Increasing accountability and safeguarding billions in climate finance
In December 2015, governments from around the world came together to sign the Paris Agreement, agreeing to tackle climate change and keep global warming under two degrees centigrade.
They committed to spend US$100 billion annually by 2020 to help developing countries reduce their greenhouse gas emissions and protect themselves against the potentially devastating effects of climate change.
But Transparency International is worried that the billions could be misspent, undercutting much-needed efforts.
Green Climate Fund
Much of the money is managed by the Green Climate Fund (GCF), a body set up by the United Nations Framework Convention on Climate Change, that finances a wide range of projects carried out by accredited organisations. Since 2015, the GCF has already approved funding of over US$3.7 billion for 76 projects in around 50 countries.
Many of the projects are infrastructure-heavy - such as retention basins and lock gates to protect against flooding - so a large proportion of that funding is likely to be spent on procurement of construction services and goods.
The evidence suggests that the corruption risk of fraud, embezzlement and rigged bidding processes in infrastructure-related procurement is extremely high.
A new report from Transparency International and the Open Contracting Partnership (OCP) assesses the procurement processes used by the Green Climate Fund. It recommends putting in place strong safeguards to avoid mismanagement and increase transparency and availability of information to ensure the committed funds are spent effectively and are accounted for.
Highlights of new report
The GCF has some requirements for the organisations, such as national authorities, regional development banks and global programmes, it accredits to carry out projects. However, our study reveals that they are not enough. They are limited in scope and do not cover the whole procurement cycle.
Once an organisation has been accredited by the GCF and funding is approved, the accredited entity uses its own procurement processes. There are also very limited provisions for the GCF to follow up on compliance; the GCF has no way to know if the organisations are complying with transparency and disclosure commitments.
Additionally, provisions about consulting with the public, who are the ultimate beneficiaries of these billions in funding, and supporting civic engagement during procurement processes are extremely limited. Yet, citizen involvement in big public projects is vital. It helps to reduce the risk of corruption or irregularities. And when citizens trust that their money is being spent correctly, projects also have more legitimacy.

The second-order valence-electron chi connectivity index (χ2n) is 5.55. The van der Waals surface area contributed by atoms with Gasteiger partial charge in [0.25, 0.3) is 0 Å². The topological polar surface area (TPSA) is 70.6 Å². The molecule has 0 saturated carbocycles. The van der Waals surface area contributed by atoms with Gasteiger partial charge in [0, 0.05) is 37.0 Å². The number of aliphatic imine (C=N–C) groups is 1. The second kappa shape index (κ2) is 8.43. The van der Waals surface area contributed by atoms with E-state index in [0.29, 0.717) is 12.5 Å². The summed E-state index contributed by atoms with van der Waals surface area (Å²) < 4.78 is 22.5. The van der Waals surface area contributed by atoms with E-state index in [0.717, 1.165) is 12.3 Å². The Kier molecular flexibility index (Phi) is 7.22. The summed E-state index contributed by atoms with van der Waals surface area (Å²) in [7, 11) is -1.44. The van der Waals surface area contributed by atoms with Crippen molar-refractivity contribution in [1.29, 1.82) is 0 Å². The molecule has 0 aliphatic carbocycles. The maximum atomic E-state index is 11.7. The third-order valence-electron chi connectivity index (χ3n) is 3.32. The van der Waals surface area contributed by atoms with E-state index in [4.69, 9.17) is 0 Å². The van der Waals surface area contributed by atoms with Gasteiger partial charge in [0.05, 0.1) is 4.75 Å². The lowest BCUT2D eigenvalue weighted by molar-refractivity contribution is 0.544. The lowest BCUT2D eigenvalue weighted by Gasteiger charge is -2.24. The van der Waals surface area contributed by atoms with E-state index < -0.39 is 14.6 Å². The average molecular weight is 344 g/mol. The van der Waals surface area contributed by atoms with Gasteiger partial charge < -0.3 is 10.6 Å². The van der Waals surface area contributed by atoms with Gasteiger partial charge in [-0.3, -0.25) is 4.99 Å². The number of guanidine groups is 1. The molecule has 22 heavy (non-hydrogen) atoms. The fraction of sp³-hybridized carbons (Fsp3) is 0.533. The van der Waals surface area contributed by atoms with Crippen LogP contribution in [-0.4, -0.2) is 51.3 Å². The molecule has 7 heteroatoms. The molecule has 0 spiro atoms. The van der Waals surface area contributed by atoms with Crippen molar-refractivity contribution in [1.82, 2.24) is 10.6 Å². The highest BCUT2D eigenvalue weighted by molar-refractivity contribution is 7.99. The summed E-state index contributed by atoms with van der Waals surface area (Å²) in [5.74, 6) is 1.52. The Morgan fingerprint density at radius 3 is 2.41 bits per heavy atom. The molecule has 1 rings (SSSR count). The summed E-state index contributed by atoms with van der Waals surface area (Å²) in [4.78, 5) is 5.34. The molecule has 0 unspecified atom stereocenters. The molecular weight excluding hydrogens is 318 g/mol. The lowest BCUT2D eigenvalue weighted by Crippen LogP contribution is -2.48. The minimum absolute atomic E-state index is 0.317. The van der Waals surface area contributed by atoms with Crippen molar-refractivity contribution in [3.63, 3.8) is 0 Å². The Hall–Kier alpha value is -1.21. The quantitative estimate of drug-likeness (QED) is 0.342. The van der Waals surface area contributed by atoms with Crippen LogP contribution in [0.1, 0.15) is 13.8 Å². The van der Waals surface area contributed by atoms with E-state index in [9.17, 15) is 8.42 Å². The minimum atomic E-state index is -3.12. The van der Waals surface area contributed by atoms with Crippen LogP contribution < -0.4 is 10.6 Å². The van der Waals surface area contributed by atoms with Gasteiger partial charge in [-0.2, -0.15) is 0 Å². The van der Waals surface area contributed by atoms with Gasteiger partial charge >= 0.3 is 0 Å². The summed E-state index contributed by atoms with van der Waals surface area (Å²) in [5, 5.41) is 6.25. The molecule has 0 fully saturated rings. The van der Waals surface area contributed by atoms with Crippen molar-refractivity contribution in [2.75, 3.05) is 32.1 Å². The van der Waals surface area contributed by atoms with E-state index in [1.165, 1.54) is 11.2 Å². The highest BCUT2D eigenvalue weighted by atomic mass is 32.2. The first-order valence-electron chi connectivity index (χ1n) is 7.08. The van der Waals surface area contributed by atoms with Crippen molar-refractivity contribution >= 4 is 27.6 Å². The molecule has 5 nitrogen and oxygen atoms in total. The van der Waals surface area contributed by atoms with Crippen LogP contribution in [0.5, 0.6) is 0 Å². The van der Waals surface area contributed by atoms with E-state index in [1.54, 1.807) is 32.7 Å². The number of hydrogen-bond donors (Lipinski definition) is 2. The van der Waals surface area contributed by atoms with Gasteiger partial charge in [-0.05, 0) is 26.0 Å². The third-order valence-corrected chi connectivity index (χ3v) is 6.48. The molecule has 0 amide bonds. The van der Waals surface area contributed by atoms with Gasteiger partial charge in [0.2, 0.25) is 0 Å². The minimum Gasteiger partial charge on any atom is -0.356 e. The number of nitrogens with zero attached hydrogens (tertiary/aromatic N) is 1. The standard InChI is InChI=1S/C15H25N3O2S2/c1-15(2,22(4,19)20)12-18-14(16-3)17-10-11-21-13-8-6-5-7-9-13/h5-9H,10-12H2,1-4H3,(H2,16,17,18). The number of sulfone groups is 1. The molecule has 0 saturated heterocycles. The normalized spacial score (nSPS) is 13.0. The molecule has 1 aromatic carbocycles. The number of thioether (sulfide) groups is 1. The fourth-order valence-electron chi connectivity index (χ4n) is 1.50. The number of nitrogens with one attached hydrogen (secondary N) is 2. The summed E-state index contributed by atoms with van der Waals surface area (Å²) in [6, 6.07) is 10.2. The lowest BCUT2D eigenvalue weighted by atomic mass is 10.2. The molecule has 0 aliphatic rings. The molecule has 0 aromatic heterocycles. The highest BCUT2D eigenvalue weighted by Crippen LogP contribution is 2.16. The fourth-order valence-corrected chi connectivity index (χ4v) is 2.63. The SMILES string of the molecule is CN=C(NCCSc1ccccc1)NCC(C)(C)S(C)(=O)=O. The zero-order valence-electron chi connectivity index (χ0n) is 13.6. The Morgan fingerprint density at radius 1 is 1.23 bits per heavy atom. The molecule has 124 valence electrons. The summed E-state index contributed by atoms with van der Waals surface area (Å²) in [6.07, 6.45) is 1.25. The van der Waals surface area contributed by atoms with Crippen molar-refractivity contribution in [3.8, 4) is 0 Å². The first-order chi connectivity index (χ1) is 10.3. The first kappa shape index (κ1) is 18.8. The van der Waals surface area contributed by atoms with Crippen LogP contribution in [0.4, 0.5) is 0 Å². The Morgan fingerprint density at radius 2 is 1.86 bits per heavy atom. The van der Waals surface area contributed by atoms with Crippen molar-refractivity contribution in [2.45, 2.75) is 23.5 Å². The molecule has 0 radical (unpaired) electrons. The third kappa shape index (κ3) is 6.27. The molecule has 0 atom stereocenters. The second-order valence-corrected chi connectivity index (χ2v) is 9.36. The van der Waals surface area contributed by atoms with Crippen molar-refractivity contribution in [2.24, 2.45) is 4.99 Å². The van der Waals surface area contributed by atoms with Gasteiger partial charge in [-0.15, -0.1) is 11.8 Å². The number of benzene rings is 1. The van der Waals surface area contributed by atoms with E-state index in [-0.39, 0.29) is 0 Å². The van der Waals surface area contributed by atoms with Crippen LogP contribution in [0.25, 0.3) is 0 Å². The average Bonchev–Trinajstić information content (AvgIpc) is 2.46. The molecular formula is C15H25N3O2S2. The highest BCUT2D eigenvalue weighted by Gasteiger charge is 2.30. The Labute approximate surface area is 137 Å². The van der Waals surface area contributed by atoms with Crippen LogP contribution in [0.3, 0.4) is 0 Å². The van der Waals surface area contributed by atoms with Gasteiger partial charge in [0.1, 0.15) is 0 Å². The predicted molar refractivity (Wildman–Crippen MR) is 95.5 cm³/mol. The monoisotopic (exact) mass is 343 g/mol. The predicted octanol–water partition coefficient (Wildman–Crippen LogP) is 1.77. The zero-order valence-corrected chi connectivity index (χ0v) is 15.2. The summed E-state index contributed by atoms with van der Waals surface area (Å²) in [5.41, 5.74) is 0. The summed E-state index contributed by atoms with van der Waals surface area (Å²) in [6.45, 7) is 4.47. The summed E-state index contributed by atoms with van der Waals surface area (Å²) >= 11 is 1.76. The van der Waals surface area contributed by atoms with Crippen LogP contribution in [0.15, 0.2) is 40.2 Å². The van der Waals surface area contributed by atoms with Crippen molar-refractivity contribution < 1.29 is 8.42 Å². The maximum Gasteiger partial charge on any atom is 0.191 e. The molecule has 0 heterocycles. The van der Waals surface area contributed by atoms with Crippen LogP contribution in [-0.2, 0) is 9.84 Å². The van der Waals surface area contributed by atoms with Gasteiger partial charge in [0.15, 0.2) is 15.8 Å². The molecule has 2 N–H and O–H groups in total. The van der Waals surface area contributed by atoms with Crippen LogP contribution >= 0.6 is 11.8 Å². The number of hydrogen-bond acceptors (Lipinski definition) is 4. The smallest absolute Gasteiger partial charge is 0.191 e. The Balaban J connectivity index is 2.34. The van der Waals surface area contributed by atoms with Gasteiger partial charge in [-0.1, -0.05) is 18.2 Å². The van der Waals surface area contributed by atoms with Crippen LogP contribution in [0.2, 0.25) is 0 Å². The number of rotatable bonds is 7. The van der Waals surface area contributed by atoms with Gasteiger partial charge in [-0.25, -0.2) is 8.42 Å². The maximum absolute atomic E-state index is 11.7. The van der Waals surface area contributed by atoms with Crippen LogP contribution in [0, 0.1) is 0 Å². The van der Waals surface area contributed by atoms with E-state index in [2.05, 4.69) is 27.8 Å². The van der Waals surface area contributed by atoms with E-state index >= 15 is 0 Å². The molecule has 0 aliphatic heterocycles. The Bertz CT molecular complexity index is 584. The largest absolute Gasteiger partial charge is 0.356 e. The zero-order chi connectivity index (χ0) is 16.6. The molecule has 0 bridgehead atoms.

Case studies: Kenya and Mexico
The report looked at two case studies to better understand effective procurement systems: the Menengai Geothermal Project in Kenya, and the Efficient Lighting and Appliances Project in Mexico.
In Kenya, the current national procurement laws need to be strengthened, so international support and standards from bodies like the GCF can help increase transparency and accountability. In Mexico, as a good practice example, tendering and contracting procurement systems are more advanced and offer a higher level of transparency and public participation. This suggests that some national systems might be more effective than the standards applied by the GCF.
So, here’s what we suggest the GCF can do to ensure that the billions of dollars flowing into climate finance aren’t lost to corruption:
- actively identify, support and promote the highest levels of disclosure and participation around procurement processes for GCF accredited entities
- adopt the Open Contracting Data Standard and promote related best practice every step of the way
- allocate sufficient financial and human resources to ensure adequate follow up with accredited organisations to make sure they are applying accreditation standards correctly
Governments, civil society and progressive businesses have an important role to play to safeguard climate finance in their countries. When all parties promote stronger safeguards to avoid mismanagement and achieve better transparency and availability of information, all of society benefits.
For more detailed recommendations, see the full report: Safeguarding Climate Finance Procurement: National-Level Procurement of the Green Climate Fund.
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